This is another American remake of a film that was much better and came from another country. This time around it is based on the Thai film I do believe and much like the rest of the American remakes this one is not as good as the original. In fact if it was not for the ending this one would be really lacking because it just felt like, I don't know. I just did not get into this one as much as others and found it to be just your average remake. I guess there will never be a really good American remake at least for a while.
Ben and Jane are newlywed's that are moving to Japan for Ben's new job, he is a photographer. His friends helped him get the job and he could not be happier, until his wife starts to have ghostly images appear before her. It does not take long before the ghostly woman starts to cause bodily harm and now Ben is seeing her two. As time goes on all those around Jane start to feel the effects of this spirit because all is not what it seems. So as Jane struggles to find out what is going on people start to get picked off one by one as time runs.
This film suffers from just being too much like the rest of the remakes out there and therefore just feels old. The performances are good as far as I am concerned and there are some good moments like the ending. The thing is that is still not enough to save this movie from just being average. There are some decent deaths in this and the story is cool especially when every thing starts to come together. Rachael Taylor plays Jane and performs fine as does Joshua Jackson and the rest of the cast. David Denman and John Hensley are great in this and make for a good surprise along with Jackson's character.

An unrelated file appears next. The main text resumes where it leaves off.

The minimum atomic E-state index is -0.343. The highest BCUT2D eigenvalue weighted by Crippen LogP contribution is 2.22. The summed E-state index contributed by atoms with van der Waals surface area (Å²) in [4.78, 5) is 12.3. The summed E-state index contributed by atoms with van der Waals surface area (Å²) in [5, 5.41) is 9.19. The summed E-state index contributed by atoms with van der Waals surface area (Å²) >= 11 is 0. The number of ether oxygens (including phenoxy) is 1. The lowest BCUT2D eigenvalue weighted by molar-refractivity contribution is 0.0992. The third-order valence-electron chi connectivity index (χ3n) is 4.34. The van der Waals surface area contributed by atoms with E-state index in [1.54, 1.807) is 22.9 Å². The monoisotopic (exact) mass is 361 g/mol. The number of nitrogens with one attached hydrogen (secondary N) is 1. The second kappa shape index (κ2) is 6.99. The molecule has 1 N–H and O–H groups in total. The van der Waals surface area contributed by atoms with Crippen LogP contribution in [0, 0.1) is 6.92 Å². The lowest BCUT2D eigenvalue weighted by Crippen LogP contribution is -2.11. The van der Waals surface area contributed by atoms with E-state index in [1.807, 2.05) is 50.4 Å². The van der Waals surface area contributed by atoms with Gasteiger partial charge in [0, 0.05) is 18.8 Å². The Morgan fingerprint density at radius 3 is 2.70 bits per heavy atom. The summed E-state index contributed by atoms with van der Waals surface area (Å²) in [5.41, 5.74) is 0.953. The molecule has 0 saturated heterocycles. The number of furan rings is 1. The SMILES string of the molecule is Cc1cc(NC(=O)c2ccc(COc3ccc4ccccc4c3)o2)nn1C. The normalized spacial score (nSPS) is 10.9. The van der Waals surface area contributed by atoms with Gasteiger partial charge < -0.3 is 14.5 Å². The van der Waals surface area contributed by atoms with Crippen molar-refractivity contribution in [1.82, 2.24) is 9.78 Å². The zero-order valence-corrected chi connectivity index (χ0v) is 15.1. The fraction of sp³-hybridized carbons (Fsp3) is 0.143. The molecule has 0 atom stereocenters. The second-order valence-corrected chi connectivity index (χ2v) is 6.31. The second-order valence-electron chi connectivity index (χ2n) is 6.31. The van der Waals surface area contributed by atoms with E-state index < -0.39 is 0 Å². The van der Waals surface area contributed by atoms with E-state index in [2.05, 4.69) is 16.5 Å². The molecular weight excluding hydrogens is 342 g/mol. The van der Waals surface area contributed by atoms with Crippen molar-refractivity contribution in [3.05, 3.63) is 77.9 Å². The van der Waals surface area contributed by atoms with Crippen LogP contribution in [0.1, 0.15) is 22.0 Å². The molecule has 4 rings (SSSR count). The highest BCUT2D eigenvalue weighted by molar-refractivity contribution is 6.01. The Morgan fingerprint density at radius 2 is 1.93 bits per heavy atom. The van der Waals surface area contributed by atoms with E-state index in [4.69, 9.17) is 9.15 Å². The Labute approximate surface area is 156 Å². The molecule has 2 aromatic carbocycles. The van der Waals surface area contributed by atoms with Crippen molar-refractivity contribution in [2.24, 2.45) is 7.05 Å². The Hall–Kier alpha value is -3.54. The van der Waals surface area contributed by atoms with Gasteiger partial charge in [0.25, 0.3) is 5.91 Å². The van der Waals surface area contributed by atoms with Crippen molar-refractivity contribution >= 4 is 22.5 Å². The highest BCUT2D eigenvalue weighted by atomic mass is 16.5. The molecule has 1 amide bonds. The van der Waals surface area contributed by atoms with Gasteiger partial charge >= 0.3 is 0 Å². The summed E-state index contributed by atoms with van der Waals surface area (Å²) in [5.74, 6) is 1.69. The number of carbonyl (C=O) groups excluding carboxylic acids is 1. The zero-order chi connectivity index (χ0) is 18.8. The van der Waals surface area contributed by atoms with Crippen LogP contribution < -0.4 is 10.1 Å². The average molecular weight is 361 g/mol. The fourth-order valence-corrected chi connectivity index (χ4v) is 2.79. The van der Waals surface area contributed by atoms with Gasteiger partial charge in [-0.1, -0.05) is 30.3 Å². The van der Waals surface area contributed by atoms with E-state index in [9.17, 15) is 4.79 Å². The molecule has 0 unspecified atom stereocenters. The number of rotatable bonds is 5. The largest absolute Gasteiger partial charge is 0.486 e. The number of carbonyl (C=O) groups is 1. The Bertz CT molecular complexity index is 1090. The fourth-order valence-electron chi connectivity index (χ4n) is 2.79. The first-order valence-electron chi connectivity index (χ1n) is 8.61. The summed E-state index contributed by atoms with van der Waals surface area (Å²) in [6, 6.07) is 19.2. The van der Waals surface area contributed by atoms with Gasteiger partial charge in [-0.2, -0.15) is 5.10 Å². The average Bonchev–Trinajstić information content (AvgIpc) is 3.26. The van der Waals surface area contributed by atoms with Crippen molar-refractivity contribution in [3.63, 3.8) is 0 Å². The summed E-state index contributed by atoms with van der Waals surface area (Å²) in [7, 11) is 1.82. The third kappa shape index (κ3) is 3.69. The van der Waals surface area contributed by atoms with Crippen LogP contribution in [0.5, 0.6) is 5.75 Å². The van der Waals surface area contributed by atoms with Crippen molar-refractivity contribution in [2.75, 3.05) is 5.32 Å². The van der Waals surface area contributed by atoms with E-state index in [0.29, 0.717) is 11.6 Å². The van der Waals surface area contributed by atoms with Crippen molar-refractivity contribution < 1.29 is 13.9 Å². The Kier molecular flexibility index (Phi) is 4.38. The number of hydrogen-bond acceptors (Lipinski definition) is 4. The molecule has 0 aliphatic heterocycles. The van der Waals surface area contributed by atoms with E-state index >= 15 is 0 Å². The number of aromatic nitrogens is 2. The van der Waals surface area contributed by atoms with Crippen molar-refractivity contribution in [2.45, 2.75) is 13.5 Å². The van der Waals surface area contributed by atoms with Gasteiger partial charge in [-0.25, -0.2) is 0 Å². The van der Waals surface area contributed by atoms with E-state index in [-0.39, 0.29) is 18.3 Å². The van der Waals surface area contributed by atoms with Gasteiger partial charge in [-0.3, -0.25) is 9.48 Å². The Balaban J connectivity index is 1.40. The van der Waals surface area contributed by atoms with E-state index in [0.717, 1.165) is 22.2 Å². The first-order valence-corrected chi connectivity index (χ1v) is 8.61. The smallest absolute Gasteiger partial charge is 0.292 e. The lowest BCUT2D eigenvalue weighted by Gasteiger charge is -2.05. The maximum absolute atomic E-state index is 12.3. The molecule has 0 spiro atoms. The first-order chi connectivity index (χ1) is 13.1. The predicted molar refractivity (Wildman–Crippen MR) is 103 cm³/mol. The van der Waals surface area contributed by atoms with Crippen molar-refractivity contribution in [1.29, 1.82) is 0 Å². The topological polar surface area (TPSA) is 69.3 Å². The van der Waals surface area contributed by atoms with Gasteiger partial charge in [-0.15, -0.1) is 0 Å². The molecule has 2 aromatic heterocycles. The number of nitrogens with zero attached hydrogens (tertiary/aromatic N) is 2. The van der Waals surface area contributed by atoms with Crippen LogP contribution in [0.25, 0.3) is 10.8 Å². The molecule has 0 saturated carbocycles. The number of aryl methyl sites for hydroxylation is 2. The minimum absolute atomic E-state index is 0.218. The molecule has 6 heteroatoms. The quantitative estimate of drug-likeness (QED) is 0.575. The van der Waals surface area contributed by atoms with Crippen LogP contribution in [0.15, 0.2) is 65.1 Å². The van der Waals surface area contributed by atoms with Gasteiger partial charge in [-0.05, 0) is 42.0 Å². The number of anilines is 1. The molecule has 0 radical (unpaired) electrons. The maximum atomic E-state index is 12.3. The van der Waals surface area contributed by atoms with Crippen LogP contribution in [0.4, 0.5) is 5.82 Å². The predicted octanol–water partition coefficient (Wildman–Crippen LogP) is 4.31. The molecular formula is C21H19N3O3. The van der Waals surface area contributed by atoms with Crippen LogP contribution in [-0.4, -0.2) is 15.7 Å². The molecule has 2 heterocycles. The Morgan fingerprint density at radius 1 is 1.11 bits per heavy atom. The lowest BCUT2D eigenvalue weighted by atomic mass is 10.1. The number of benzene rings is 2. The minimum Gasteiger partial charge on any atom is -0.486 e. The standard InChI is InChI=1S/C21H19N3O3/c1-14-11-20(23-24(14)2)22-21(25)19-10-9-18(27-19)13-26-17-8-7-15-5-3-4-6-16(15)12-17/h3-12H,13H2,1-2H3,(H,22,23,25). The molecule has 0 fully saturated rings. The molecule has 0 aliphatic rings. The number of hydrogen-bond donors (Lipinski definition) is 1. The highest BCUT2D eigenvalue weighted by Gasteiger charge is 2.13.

Like I said this movie is not horrible it is just average and too much like every other remake out there. Still if you have not seen it a rental would be sufficient but I recommend the original film. Also I recommend the unrated version mainly because of the kills which I guess is the only reason there is a unrated version. To be honest I have not seen the rated version but it can't be better than the unrated.
* out of **** ome people tend to hate remakes of films because...well, because they are remakes. Usually, these films are remaking RESPECTED films, or perhaps not. "Shutter" was a horror film that I respected. It was released somewhere around 2004, and I saw it a while ago. I liked it; it was admirable, fun, and scary at times. But here we have the 2008 remake, which turns out to be a flaming pile of crap. The sad thing about this horror remake is that it mimics the plot … more
Yes, I am well aware that "Shutter" is just one more ingredient in a seemingly endless Westernized stew of Asian horror remakes. I'm also aware that it features Joshua Jackson, one of the most boring actors to ever grace a screen. With that said, though, I have to admit that I enjoyed it. Director Masayuki Ochiai takes the basic elements of Asian horror (lack of special effects, excellent use of lighting, downright creepy-looking people to portray ghosts) and utilizes them … more
I basically am just a normal person obbsessed with Mixed Martial Arts, pro wrestling, movies of all kinds, music of all kinds, books of all kinds, and of course foods of all kinds. Just trying to keep … more
Consider the Source
Use Trust Points to see how much you can rely on this review.
Based on a 2004 Thai horror flick, this surprisingly effective Hollywood remake is actually set in Tokyo. That's where newlywed hubby Joshua Jackson has taken bride Rachael Taylor (Transformers) for an ill-advised honeymoon. They hit a woman standing in the middle of a spooky road, after which all sorts of ghosts seem to emerge from Jackson's camera (he's come to Japan for a fashion-photography gig). Can our plucky heroine, a fish out of water in a confusing city, find the answer to this haunted puzzle? Well, yes, but she won't like what she finds.Shutteris distinguished by director Mayasuki Ochiai's compositional eye, which favors the empty, creeped-out spaces in which ghosts might dwell. The movie also gets into the phenomenon of "spirit photography," which suggests that the dear departed make their presence known as white flashes in snapshots. That stuff's kind of fun; unfortunately, Ochiai's ear for dialogue is as clunky as his eye is sharp, and Jackson and Taylor are saddled with some truly unfortunate exposition. The actors don't leave much of an impression either, although Megumi Okina (leading lady ofJu-on: The Grudge) is sufficiently spooky as a woman who will not be ignored.--Robert Horton